ATC181017: Report of the Standing Committee on Appropriations on the 12th Smart Procurement World Indaba held from 18 to 19 September 2018 in Midrand, Johannesburg, dated 17 October 2018

Standing Committee on Appropriations


The Standing Committee on Appropriations, having attended the Smart Procurement World Indaba, reports as follows:

  1. Introduction

The Standing Committee on Appropriations (the Committee) was established in terms of the Money Bills Amendment Procedure and Related Matters Act, No. 9 of 2009 (the Money Bills Act). In terms of section 4(3) of the Money Bills Act, each House must establish a Committee on Appropriations whose powers and functions include considering and reporting on the following matters:

  • Spending issues;
  • Amendments to the Division of Revenue Bill, the Appropriation Bill, Supplementary Appropriation Bill and the Adjusted Appropriation Bill;
  • Recommendations of the Financial and Fiscal Commission (FFC), including those referred to in the Intergovernmental Fiscal Relations Act, 1997 (Act No. 97 of 1997);
  • Reports on actual expenditure published by the National Treasury (section 32 reports); and
  • Any other related matters.


The 12th Annual Smart Procurement World Indaba, herein after referred to the Indaba, was held at Gallagher Estate, Midrand, Johannesburg. The theme of the Indaba was ‘Innovation that transforms, talks to one core outcome: Transformation without innovation is not sustainable’. The Indaba focused on developing the competencies of Supply Chain Management (SCM) professionals in the public and private sectors through the provision of needs directed, and competency based training. Competent SCM professionals were central to the breaking down of silos and the provision of SCM services in an integrated manner.


  1. Delegation

The conference was attended by the following Committee Members: Ms YN Phosa (Committee Chairperson, African National Congress [ANC]); Mr NE Gcwabaza (ANC); Ms DZ Senokoanyane (ANC); Ms SCN Shope-Sithole (ANC), Mr A McLoughlin (Democratic Alliance), and Mr AM Shaik Emam (National Freedom Party). The Committee was supported by Mr D Arends (Committee Secretary), Mr M Zamisa and Mr P Dlomo (Committee Researchers), and Mr L Ben (Committee Assistant – Stand-in). 

  1. Outline of subject matters and stakeholder inputs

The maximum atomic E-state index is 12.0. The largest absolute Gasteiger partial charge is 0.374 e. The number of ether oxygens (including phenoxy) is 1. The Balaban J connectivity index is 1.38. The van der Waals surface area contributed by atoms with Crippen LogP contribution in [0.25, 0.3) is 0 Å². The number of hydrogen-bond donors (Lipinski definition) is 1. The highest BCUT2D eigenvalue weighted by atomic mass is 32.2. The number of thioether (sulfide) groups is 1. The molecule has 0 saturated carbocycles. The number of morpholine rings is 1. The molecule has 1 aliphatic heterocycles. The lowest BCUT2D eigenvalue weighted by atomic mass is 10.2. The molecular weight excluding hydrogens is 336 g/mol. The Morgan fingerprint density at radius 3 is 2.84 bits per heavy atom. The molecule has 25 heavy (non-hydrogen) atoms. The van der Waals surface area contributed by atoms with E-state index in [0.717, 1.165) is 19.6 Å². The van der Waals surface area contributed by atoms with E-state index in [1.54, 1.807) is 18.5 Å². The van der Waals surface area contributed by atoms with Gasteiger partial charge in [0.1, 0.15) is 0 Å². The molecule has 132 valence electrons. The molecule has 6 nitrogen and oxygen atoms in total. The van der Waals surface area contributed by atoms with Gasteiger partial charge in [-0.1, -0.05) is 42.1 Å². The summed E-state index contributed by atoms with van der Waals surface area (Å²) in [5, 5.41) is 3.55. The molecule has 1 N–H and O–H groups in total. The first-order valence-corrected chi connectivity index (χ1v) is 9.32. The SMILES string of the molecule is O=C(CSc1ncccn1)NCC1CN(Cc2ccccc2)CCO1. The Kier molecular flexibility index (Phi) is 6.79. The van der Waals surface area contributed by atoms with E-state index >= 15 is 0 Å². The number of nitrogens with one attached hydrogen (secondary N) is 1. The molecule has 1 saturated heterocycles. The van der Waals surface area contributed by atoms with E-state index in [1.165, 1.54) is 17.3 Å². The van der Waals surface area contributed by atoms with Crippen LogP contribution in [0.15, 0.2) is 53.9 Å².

The Conference was divided into various sessions and facilitated by different stakeholders as follows:

Day 1 : Welcome and setting the scene for the conference


Stakeholder Input

Back to the future of procurement

Artificial Intelligence (AI) and Blockchain are rapidly redefining the traditional role of procurement professionals. Simultaneously, organisations require ever-higher standards of corporate governance and social responsibility. What skills sets will be required from the future procurement professional?

  • Take a close look into emerging best-in-class people-development initiatives and analyse key trends that will open up opportunities for the procurement function.

Mr D Brock, Chartered Institute of Procurement & Supply (CIPS)












South African Economic Outlook 2019

There is optimism surrounding political change, but economic challenges persist and South Africa’s rating fortunes maintain a negative outlook.


  • What can procurement expect from the year ahead/ are we likely to see more of the same or is change really on the way?

Mr M Maluleke, Absa Economist


Corruption and unethical behavior in Major Cities

Corruption and unethical behavior is an ongoing concern for major cities around the world.

  • How is the City of Johannesburg working towards being a world-class city through clean governance?
  • How is the City of Johannesburg ensuring that the Board stays out of procurement while giving procurement its mandate to influence?

Dr NV Khumalo, Member of Municipal Council for Corporate and Shared Service, City of Johannesburg

Ministry of Crime and Inside the Capture


  • Why was it so easy for South Africa to be captured?